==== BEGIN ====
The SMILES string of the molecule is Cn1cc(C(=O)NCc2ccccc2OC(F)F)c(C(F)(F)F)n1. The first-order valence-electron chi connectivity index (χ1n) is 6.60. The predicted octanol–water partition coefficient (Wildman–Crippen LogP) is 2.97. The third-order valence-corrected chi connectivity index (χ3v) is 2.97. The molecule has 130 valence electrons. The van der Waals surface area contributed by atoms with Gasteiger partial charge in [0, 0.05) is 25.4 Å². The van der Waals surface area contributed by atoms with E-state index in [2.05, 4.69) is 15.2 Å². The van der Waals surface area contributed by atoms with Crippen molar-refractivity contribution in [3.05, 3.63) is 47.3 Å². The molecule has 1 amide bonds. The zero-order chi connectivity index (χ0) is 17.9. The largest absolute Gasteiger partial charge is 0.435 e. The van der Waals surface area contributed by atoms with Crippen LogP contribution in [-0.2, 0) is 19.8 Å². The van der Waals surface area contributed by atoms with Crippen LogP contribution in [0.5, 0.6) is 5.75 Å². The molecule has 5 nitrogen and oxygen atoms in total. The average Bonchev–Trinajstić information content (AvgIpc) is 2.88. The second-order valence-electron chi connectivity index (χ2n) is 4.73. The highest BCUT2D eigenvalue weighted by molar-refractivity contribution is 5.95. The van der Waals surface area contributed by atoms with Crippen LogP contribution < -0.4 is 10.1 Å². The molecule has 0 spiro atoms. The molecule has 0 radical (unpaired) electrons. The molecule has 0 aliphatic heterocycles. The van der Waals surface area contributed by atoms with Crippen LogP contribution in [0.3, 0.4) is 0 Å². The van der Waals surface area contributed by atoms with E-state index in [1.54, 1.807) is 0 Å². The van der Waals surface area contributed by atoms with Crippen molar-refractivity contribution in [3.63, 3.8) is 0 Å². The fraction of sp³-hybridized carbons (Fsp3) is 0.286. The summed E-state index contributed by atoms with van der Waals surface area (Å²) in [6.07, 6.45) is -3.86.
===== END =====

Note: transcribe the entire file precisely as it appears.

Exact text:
The SMILES string of the molecule is Cn1cc(C(=O)NCc2ccccc2OC(F)F)c(C(F)(F)F)n1. The first-order valence-electron chi connectivity index (χ1n) is 6.60. The predicted octanol–water partition coefficient (Wildman–Crippen LogP) is 2.97. The third-order valence-corrected chi connectivity index (χ3v) is 2.97. The molecule has 130 valence electrons. The van der Waals surface area contributed by atoms with Gasteiger partial charge in [0, 0.05) is 25.4 Å². The van der Waals surface area contributed by atoms with E-state index in [2.05, 4.69) is 15.2 Å². The van der Waals surface area contributed by atoms with Crippen molar-refractivity contribution in [3.05, 3.63) is 47.3 Å². The molecule has 1 amide bonds. The zero-order chi connectivity index (χ0) is 17.9. The largest absolute Gasteiger partial charge is 0.435 e. The van der Waals surface area contributed by atoms with Crippen LogP contribution in [-0.2, 0) is 19.8 Å². The van der Waals surface area contributed by atoms with Crippen LogP contribution in [0.5, 0.6) is 5.75 Å². The molecule has 5 nitrogen and oxygen atoms in total. The average Bonchev–Trinajstić information content (AvgIpc) is 2.88. The second-order valence-electron chi connectivity index (χ2n) is 4.73. The highest BCUT2D eigenvalue weighted by molar-refractivity contribution is 5.95. The van der Waals surface area contributed by atoms with Crippen LogP contribution < -0.4 is 10.1 Å². The molecule has 0 spiro atoms. The molecule has 0 radical (unpaired) electrons. The molecule has 0 aliphatic heterocycles. The van der Waals surface area contributed by atoms with Crippen LogP contribution in [0.3, 0.4) is 0 Å². The van der Waals surface area contributed by atoms with E-state index in [1.54, 1.807) is 0 Å². The van der Waals surface area contributed by atoms with Crippen molar-refractivity contribution in [3.63, 3.8) is 0 Å². The fraction of sp³-hybridized carbons (Fsp3) is 0.286. The summed E-state index contributed by atoms with van der Waals surface area (Å²) in [6.07, 6.45) is -3.86.